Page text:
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July 17, 2014

White Fillings vs. Silver

If you have to get a filling, you and your dentist have lots of materials to choose from. Before your appointment, get up to speed on your options.

Fillings That Look Like Your Teeth

Composite fillings are the most widely-used dental filling material. They’re made of glass or quartz in resin.

Advantages: Your dentist can closely match the color of a composite filling to the color of your surrounding natural teeth.

Disadvantages: Just like your own teeth, composite fillings can stain or discolor over time.

Your dentist may consider a composite filling if the cavity is small to medium-sized, or if the affected tooth gets a lot of chewing action. These may also be a good choice for people who are afraid of dental work, since a composite can be bonded in place, which means less drilling.

Fillings That Release Fluoride

The newer options for dental fillings include glass ionomers, made of acrylic acids and fine-glass powders.

Advantages: Glass ionomer fillings can be colored to blend in with surrounding natural teeth. Plus, they can be designed to release small amounts of fluoride, which helps prevent decay.

Disadvantages: These fillings can fracture, so they aren’t appropriate for chewing surfaces.

Because of their fragile nature, dentists may suggest this type of filling for cavities near the gum line or to fill between teeth.

Crowns That Look Like Your Teeth

When you need a crown, inlay, or veneer, the go-to is typically porcelain, ceramic, or another glass-like material.

Advantages: The color closely matches natural teeth. The components are  durable and very hard.

Disadvantages: Porcelain restorations require several dentist visits and can cost more than some other filling options.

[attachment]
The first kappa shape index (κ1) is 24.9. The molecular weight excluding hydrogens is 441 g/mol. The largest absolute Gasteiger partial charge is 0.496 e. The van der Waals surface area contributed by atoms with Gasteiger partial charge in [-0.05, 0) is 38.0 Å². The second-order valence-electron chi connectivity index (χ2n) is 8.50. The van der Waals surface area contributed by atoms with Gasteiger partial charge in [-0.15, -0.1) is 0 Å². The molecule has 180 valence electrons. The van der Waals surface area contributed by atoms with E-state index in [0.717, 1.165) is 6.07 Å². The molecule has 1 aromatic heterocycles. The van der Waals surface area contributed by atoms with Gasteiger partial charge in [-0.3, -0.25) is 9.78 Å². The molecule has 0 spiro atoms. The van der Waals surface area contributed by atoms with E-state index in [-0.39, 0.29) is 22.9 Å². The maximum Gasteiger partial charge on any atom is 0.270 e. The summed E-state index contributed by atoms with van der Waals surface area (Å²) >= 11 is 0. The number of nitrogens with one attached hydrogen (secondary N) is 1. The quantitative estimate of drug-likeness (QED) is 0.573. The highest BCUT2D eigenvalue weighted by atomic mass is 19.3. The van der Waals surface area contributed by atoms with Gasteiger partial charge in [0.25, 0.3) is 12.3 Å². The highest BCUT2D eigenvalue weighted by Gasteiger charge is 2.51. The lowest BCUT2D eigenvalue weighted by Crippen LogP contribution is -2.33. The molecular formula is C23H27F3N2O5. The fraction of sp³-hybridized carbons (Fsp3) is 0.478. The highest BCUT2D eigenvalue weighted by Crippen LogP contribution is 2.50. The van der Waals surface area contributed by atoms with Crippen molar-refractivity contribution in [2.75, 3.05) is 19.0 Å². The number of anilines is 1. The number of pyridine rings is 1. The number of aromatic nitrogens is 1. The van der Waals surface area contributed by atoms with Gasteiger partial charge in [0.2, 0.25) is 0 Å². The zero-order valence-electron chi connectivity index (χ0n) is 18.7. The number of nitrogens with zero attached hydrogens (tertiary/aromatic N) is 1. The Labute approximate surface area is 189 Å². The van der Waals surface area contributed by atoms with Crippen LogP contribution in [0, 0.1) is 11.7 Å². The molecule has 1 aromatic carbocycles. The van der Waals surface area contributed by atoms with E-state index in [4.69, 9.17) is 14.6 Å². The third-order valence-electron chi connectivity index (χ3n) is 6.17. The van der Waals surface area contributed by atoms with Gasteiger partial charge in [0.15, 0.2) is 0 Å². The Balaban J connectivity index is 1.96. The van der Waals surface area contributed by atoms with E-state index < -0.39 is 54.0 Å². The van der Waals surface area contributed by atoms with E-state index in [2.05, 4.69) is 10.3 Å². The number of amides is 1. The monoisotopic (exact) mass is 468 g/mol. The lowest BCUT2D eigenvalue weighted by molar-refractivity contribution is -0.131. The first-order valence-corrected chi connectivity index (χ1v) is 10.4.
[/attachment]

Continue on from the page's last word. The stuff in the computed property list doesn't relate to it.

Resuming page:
Dentists choose porcelain for veneers because it can be formed into thin shells that fit over enamel, the outer surface of your teeth.

Affordable, Long-lasting Fillings

Dentists have used amalgam to fill cavities for more than a century. These fillings are alloys that combine silver, tin, copper, and mercury.

Advantages: They’re are durable and long-lasting. Plus, amalgam is one of the least expensive materials.

Disadvantages: Amalgam is silver-colored, so fillings will show. Cavities filled with amalgam are often temporarily sensitive to hot or cold.

Your dentist may opt for amalgam if your cavity is in a back molar, because it stands up well to chewing. Some people may have concerns about the safety of mercury in amalgam, but the American Dental Association considers this material safe.

Affordable Crowns, Fixed Bridges, and Partials

“Silver” fillings are actually made of base metal alloys that look like silver. They are typically used for crowns, fixed bridges, and partial dentures.

Advantages: Silver fillings are strong and resistant to fracture and wear. They are also relatively inexpensive.

Disadvantages: Cavities filled with silver may be sensitive to heat or cold. Metal alloys don’t match natural teeth.

Gold Crowns Resistant to Tarnishing

Gold fillings are indeed made of gold, combined with other metals. They are typically used for inlays, crowns, and fixed bridges.

Advantages: Gold fillings are strong and highly resistant to corrosion and tarnishing.

Disadvantages: The metallic color doesn’t match natural teeth, so gold is most often used for back teeth or cavities that don’t show.